Here's some footage from the upcoming Star Wars toys documentary, Plastic Galaxy. It includes interviews with Steven Sansweet, John Booth, several former Kenner employees, and more. This documentary has been repeatedly delayed but is now set to come out in September 2013. I look forward to it.
Last night I took the plunge and amended the subtitle of this web site to "Star Wars & More for men old enough to know better". I've been musing about this for some time now. The last thing I want to do is to abandon or alienate my existing, Star-Wars-fan audience. But in my experience, if you're of a certain age and a fan of Star Wars, there's a good chance you and I have other interests in common, too. I'll still be blogging about Star Wars, but I am now giving myself permission to branch out from time to time.
Just in time for this subtle shift in my blog's focus, Dave Banks (the man who kindly reviewed A Long Time Ago for the GeekDad blog) has posted a hilarious, cringe-inducing piece of middle-aged-man trauma on Medium. From Dave's piece:
My wife and I had been trying to have kids for a while, but with no success. Due to her family history, the doctors were pretty sure the problem was in my wife’s girl parts, but they wanted to rule me out, which involved visiting the lab to give a sperm sample. I wouldn’t say I was dreading the visit to the lab, but I certainly wasn’t looking forward to it.
I went inside and looked at the building directory for Idiot Laboratories (quite obviously, some names have been changed). There were 4 listings for Idiot Labs – on the 1st, 2nd, 4th and 8th floors. I figured I’d start on the 1st floor. I found the Idiot suite, but no one was there. Back to the stairs and up a flight to the second floor. I walked in and showed my paperwork to the receptionist.
Perhaps I’m better at reading forms than someone who sees them everyday, but it seemed pretty obvious to me what the paperwork was asking for, at the top of the word-heavy sheet, it stated:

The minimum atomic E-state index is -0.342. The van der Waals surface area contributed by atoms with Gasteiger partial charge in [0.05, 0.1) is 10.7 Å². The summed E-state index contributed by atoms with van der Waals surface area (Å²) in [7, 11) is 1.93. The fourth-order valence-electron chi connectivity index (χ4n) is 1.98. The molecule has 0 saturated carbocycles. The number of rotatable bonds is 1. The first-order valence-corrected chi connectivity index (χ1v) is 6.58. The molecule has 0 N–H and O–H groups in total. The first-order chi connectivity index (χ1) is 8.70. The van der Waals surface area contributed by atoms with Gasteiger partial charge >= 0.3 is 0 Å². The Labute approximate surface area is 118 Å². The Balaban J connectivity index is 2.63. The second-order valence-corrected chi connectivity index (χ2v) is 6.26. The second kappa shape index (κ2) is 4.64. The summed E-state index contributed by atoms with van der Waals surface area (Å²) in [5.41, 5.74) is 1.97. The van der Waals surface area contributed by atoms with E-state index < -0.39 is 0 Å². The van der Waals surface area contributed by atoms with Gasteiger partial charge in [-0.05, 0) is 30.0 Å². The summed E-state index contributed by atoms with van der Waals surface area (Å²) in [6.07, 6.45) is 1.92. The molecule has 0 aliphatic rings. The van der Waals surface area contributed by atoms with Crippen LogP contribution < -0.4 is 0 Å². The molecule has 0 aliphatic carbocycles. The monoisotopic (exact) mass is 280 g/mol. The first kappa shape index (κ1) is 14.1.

Patient: David Banks
Test: Sperm Sample, Count/Motility
It’s not that tough is it? Well for this young lady it was. She studied the form very intensely, but was unable to decipher what I was there for. She called to her colleague a couple desks over.
“I can’t figure out what he’s here for.”
“Just a second,” said the colleague.
Twenty seconds pass. I explain to the receptionist that San Diego Fertility Center has sent me here to provide a sperm sample. She doesn’t hear me or doesn’t believe me.
Her colleague finally makes her way over, takes one look at the form and says “Here it is – he’s here to give a sperm sample.”
(It’s OK. Just pretend like I’m not here.)
Follow the link to read the entire piece in all its indelicate glory. Spoiler: it's about a SPERM SAMPLE.
It occurred to me today that I hadn't visited the world's greatest web site in ages. So I surfed over and found all sorts of new SWAFDWTDB material. For one thing, Rather Childish has begun adding buying notes to some of his photos (eg this photo of Leia in Combat Poncho). Even if you're not a collector, the notes are interesting.
Rather Childish has also held his second annual action figure photo contest. The winning entry is above, but there are some great runners-up, too. Follow the link below to see them all. I only wish I had caught this earlier. I would have encouraged you all to vote.